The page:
This romanticized vision of the benefits of an ever-expanding government assuming command of everything â€” from disaster relief to managing our waistlines to promoting breastfeeding to mandatory vaccinations and to how we live and die â€” needs to be given serious thought.
What price are we paying to allow the government to extend far beyond its constitutional mandate to â€śprovide for the common defenseâ€ť and â€śpromote the general welfareâ€ť to the degree that America is descending into a nanny state that doesnâ€™t â€śsecure the blessings of libertyâ€ť?
Despite the praise for the governmentâ€™s response to Hurricane Sandy, the sight of people standing in lines for hours for gasoline or huddled in their homes with limited or no supplies of food and water seems to provide an answer to the question.
Dependence on the government has led to potentially tragic vulnerability. As a people, too many of us have voluntarily ceded our individual authority and responsibility to a system designed to treat us as a collective group of children incapable of making decisions for our own good and the security of our families.
Fear is the predominant driving force encouraging so many to remain passive â€” apparently valuing safety above the freedom to speak, think and strive to achieve the full extent of oneâ€™s God-given talent â€” which is systematically stripped away by government intervention.
Does the good of the many really outweigh the needs of the few when we are moving ever more rapidly towards creating a society that is increasingly more petty, selfish and small-minded in the name of fairness and spreading the wealth around?
Some might consider it a fair compromise if the government actually took measures to protect us from harm. But the assumption really doesnâ€™t meet the reality:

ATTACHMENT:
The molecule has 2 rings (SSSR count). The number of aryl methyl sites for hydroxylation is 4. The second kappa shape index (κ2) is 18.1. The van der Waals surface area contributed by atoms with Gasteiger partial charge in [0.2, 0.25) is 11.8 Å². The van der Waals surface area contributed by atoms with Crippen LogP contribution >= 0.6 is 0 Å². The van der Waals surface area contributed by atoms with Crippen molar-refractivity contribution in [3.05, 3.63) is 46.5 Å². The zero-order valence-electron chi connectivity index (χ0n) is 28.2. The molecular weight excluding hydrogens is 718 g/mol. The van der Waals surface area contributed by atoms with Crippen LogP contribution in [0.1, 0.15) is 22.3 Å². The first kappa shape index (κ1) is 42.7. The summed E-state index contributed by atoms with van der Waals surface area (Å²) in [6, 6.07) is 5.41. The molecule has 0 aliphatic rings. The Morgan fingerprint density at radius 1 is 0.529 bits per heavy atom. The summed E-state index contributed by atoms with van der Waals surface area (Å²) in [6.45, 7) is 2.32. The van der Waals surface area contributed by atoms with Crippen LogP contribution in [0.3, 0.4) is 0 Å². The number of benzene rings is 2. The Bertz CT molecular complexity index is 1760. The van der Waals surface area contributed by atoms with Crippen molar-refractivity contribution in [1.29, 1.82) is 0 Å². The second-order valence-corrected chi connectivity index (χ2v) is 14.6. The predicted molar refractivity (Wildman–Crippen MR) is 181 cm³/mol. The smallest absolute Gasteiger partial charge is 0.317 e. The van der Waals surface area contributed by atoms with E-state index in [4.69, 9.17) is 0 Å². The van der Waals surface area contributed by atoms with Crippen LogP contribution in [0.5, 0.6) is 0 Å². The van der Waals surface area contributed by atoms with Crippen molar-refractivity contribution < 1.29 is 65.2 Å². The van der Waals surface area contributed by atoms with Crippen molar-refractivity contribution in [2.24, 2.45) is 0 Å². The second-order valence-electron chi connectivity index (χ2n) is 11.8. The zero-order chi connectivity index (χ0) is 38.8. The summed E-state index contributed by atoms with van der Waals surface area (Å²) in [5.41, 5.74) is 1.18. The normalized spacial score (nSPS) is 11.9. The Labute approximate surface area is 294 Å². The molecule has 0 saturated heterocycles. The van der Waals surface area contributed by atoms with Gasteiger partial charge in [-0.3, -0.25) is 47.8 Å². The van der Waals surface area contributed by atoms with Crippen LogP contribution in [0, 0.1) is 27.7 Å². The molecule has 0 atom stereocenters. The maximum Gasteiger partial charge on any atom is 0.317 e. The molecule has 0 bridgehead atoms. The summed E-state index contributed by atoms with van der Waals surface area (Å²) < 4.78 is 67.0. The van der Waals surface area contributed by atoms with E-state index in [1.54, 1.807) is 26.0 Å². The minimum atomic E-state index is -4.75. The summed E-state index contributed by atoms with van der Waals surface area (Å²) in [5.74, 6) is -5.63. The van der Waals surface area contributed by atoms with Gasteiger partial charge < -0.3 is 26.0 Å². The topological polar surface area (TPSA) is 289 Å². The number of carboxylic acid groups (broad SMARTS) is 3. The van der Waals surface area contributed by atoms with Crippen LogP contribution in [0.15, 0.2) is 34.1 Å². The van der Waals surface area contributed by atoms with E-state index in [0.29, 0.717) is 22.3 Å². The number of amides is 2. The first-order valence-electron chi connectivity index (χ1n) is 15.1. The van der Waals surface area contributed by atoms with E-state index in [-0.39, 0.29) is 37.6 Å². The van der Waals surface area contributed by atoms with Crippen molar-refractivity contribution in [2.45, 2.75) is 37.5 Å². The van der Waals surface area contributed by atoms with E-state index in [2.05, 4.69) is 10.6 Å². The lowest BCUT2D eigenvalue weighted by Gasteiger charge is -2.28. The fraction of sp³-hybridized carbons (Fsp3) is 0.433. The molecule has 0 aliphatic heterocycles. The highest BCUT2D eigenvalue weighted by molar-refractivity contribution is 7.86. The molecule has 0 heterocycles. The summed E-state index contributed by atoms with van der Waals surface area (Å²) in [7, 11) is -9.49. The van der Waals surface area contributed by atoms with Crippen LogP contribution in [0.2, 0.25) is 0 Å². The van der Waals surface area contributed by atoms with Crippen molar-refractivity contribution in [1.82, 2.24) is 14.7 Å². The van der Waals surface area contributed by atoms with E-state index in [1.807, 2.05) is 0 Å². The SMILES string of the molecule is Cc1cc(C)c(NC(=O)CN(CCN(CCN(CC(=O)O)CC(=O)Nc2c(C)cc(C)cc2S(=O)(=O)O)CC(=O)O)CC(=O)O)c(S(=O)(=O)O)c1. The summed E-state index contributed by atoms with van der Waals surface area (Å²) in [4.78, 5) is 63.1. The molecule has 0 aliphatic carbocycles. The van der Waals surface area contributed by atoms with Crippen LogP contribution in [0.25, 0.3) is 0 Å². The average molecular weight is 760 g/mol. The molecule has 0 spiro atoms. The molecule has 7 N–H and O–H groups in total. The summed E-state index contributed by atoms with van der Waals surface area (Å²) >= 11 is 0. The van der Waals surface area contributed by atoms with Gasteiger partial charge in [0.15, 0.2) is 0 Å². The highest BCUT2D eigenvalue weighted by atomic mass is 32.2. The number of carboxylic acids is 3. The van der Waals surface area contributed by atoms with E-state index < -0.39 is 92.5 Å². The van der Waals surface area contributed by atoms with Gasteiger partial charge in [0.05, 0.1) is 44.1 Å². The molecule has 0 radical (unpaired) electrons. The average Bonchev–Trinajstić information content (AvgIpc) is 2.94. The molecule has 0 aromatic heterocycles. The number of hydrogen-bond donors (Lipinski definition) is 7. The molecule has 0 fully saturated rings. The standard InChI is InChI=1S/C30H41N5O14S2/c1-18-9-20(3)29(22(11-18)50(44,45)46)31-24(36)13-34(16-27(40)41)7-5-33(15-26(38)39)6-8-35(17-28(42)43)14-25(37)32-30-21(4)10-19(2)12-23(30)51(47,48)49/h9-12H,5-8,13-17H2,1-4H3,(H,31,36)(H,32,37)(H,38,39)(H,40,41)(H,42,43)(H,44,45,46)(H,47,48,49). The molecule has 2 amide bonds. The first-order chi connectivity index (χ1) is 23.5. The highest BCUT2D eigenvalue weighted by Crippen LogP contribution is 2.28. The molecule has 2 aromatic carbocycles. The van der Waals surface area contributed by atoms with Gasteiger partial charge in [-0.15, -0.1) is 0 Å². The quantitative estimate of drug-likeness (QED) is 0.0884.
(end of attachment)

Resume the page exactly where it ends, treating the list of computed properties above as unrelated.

Instead of the endless campaigns against obesity that rely on proposed moratoriums on Big Gulps and large servings of movie popcorn, how about scaling back taxpayer subsidies on sugar and corn? Studies suggest that high fructose corn syrup plays a substantial role in rising obesity rates despite the government essentially paying for its production. Yet the government promotes them and props them up with public monies.
Instead of watching the cancer rates rise and simply spending increasing amounts of money on treatment leading to exploding health care costs, there are those who say that the government should look more into at controversial practices such as organic farming and genetically-modified foods.
The government should top promoting policies that lock children in bloated, wasteful and ineffective public schools where teachers and administrators essentially pride themselves for fostering mediocrity â€” especially among the poor and minority children. Instead of acquiescing to recent decisions such as the one in Florida, where the stateâ€™s board of education set academic goals on the basis of race, perhaps it is time to give power back to parents, teachers and the children who are left without a choice and are unable to compete successfully in our society.
Chest-thumping about the wonders of FEMA and the alleged efficiency of the federal government of leaves lingering doubts. Remember the people affected by Hurricane Katrina who were forced into formaldehyde-laced trailers? How about the prolonged fiasco surrounding the oil spill in the Gulf of Mexico?
This is the recent past â€” government has not changed. And declining goods and services in the northeast may yet reveal that a big government hasnâ€™t really been the solution to Hurricane Sandyâ€™s victims.
Expanding government can still be controlled. But America is coming to a potential point of no return. Emotions cannot be allowed to dominate the promulgation of policy. An explosion of government interference will not help our nation, and â€” once big enough â€” cannot be stopped.
Dr. Elaina George
Dr. Elaina George, a member of the national advisory council of the Project 21 black leadership network, is a board-certified otolaryngologist and host of a weekly talk radio show, "Medicine On Call," that explores health issues and the politics of medicine.